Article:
After that, the boys were quite tired, so we took the Tube back to the apartment and picked up a pizza for dinner at the grocery store around the corner.
On our second day in London, our first big activity was the Changing of the Guard at Buckingham Palace, which is roughly 10:45am. We took the Tube and found a suitable place to wait where the kids could observe the pageantry.
After that, we walked through the park to Chinatown, where we had lunch.
We then saw the National Gallery, took the bus to St. Paul’s Cathedral, visited the Tate Modern, saw the Borough Market by Southwark Cathedral, walked by the Tower of London, and ended at Tower Bridge. This was a lot and we were thoroughly exhausted by 6:00PM!
I love art galleries, so the National Gallery was a must for me. Jeremy and the boys enjoy art museums, so they were happy to tag along. If you like art, consider this free museum.
Normally I avoid modern art, but since Tate Modern was free, we decided to go ahead and see what they boys thought of it. My opinion was unchanged, and the boys’ gleeful opinion was that some of their artwork could easily be displayed. If you like modern art or your kids have never been exposed to any modern art, make sure to visit.
These art galleries were worked around the timing of the Changing of the Guard at Bukingham Palace. This was not really my type of activity, but both boys thoroughly enjoyed watching this military procession.
As we wandered between these sites, we made sure to pop into various cathedrals and see any buildings that had architectural or cultural significance. St. Paul’s Cathedral is one of the most beautiful cathedrals in the world, and is definitely worth a stop. While we were admiring Southwark Cathedral, we also popped into Borough Market.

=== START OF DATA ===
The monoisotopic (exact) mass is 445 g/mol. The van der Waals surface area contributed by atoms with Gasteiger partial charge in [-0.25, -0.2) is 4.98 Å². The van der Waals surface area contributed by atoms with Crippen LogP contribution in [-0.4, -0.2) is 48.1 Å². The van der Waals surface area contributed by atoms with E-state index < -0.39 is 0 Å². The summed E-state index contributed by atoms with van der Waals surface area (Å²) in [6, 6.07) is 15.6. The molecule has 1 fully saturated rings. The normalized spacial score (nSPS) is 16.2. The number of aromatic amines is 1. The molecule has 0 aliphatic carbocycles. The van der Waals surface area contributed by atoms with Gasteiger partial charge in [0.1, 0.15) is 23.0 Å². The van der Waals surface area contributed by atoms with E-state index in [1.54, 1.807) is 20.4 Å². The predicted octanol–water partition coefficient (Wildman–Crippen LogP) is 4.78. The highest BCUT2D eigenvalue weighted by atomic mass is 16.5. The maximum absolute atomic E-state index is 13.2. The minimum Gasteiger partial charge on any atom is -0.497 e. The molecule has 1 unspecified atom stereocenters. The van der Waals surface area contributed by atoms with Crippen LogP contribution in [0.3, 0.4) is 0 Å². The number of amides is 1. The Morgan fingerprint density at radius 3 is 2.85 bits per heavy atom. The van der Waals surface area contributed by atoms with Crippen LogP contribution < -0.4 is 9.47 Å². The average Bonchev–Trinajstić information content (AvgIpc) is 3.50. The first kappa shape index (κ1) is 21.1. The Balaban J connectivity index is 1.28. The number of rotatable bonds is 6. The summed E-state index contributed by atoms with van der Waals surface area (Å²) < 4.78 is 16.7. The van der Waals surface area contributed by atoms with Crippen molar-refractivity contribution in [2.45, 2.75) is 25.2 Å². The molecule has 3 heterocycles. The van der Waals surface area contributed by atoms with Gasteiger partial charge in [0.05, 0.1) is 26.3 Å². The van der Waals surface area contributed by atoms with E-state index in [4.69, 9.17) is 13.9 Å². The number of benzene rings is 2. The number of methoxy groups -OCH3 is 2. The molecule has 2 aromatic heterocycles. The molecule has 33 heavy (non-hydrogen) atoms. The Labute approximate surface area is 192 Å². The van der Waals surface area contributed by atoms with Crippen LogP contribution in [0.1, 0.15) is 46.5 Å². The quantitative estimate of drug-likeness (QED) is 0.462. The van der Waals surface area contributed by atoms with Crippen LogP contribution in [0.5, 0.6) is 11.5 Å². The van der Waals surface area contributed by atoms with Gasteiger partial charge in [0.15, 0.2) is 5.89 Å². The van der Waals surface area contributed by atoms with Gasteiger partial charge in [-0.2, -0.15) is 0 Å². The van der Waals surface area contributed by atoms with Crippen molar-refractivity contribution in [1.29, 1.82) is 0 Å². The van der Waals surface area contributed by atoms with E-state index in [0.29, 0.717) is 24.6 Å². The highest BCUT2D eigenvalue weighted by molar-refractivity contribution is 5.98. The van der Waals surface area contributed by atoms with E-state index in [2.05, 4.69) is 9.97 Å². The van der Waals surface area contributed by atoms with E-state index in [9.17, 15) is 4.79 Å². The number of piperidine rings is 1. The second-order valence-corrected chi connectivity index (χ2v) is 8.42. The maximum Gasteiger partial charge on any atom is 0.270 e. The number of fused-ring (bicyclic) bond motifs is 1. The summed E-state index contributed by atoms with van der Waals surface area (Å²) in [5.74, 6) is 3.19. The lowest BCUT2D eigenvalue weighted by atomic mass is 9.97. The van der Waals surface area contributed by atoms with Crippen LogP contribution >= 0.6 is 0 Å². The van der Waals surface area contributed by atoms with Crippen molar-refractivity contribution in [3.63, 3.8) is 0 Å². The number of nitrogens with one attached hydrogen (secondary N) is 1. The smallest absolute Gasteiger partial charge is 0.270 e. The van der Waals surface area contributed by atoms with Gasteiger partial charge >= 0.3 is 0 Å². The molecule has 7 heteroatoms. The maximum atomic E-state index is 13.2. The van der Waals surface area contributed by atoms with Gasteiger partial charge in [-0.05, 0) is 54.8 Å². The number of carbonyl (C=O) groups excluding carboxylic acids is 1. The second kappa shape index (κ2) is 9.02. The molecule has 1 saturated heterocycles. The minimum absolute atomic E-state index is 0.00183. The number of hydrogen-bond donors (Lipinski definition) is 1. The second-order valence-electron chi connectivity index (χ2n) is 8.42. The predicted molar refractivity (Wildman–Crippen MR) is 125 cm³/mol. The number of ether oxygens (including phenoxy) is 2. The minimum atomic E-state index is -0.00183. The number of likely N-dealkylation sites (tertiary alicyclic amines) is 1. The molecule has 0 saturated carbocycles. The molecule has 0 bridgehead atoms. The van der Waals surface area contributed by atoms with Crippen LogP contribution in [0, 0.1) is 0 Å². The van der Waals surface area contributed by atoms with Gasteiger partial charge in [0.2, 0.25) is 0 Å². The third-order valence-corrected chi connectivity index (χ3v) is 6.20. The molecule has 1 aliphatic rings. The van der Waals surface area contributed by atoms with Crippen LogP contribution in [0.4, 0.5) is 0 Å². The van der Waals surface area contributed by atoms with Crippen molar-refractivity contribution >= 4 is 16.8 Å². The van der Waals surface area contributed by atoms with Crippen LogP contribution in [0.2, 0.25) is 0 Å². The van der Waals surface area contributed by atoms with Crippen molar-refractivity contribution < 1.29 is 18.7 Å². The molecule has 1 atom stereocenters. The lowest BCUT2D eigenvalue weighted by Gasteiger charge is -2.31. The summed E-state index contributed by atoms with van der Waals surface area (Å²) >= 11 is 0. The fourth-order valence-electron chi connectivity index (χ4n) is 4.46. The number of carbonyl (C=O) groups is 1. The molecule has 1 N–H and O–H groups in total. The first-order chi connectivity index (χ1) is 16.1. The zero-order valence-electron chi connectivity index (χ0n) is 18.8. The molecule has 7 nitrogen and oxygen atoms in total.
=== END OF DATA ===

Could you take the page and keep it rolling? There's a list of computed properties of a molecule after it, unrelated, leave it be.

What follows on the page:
Note, we didn’t actually go into the Tower of London; it’s normally quite worth seeing – they have the Crown Jewels on display, though it takes some time to see and is on the pricier side. If we’d had another day, we probably would have added it.
The kids were delighted when a ship came by and foot traffic was stopped while the drawbridge opened.
On our last full day in London, we decided to start at the Natural History Museum, which had really nice dinosaur fossils – the kind that we were hoping for in the Bay Area, but were disappointed not to find. The boys liked the exhibits there, so if you are traveling with kids, definitely consider this free museum.
While in the area, we also popped into the Victoria and Albert Museum, which has a nice collection of decorative arts and performance. The kids were easily bored by it, but we went quickly enough that it wasn’t really an issue. That is one of the best things about taking advantage of free museums while traveling with kids. You can try different activities, and if you end up only staying for a few minutes, you don’t feel disgruntled about the cost.
We stopped at a sandwich shop for lunch, and then made our way back to Big Ben (one of our kids wanted to see it again), and then we took a nice walk along the Thames River.
Next up was Regent’s Park, which I had fond memories from when I visited in my college days. The boys were a bit mystified by the signs instructing people to stay off the grass. In England, parks are for looking at, not for playing, sunbathing, or sometimes even picnicking. No wonder their grass looks so much better than in America! If you are traveling with small children, you might want to prep them for the idea that they can’t run across the grass in most parks.
Our evening ended with a Tube (subway) ride back to Piccadilly Circus, followed by a leisurely walk back to our apartment on Drury Lane (Muffin Man!) in the Covent Garden district.
With a planned departure time of 4:00 AM, we decided to make an early night of it, picked up dinner to eat in the apartment and spent the evening packing and resting.
What a lovely 3 days in London!